Gov. Phil Scott vetoed legislation last week that would have prohibited police from publicly identifying individuals under the age of 19 arrested for certain crimes.

The veto was Scott’s 21st since taking office. He now ties former Gov. Howard Dean for issuing the most vetoes in state history.

The bill, S.107, would have allowed law enforcement to release initial arrest information of those 19 and younger only if they were charged as adults for any Big 12 offenses, such as murder, sexual assault or aggravated assault.

Identifying information would not be released for those charged with other crimes — including motor vehicle crashes in which someone was killed — if the alleged perpetrator was likely to face juvenile proceedings in family court. That age threshold would have increased to 20 next year if the bill became law. The legislation would, however, have allowed the release of names in matters affecting public safety.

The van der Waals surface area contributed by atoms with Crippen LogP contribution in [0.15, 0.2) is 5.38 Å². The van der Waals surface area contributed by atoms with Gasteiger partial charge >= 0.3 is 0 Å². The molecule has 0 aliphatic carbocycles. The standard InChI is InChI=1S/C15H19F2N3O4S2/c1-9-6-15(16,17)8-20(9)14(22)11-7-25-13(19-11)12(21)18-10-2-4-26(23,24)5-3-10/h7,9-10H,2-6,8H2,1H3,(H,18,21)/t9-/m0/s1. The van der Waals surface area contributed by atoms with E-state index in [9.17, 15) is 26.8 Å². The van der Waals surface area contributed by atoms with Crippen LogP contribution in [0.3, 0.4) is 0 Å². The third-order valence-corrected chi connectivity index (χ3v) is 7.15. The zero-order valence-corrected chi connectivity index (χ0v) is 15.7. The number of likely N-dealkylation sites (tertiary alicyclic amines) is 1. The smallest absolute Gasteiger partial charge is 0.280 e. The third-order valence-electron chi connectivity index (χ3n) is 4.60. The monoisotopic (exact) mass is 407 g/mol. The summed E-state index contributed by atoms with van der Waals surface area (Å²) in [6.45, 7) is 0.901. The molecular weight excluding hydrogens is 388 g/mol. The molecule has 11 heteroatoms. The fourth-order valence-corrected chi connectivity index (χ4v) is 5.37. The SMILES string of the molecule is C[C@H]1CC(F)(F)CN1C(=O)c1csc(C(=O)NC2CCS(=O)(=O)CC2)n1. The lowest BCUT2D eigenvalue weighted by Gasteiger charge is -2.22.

For decades, the names of teenage drivers involved in accidents, including fatal crashes, were disclosed by police.

But following a fatal crash last September in which a 16-year old from Atlanta crossed the center line while driving on Route 7 and killed a Ferrisburgh couple, Vermont Public Safety Commissioner Michael Schirling halted that practice, citing conflicting state laws.

Lawmakers had worked on S.107 this session in hopes of clearing up that uncertainty.

But in his veto message, Scott said he did not believe the proposal clarified the state’s public records laws and expressed concern over continuing to raise the age by which those charged with crimes receive protections meant for juveniles in the state’s criminal justice system.

Read more at (Scott vetoes juvenile records bill, ties record set by Dean).

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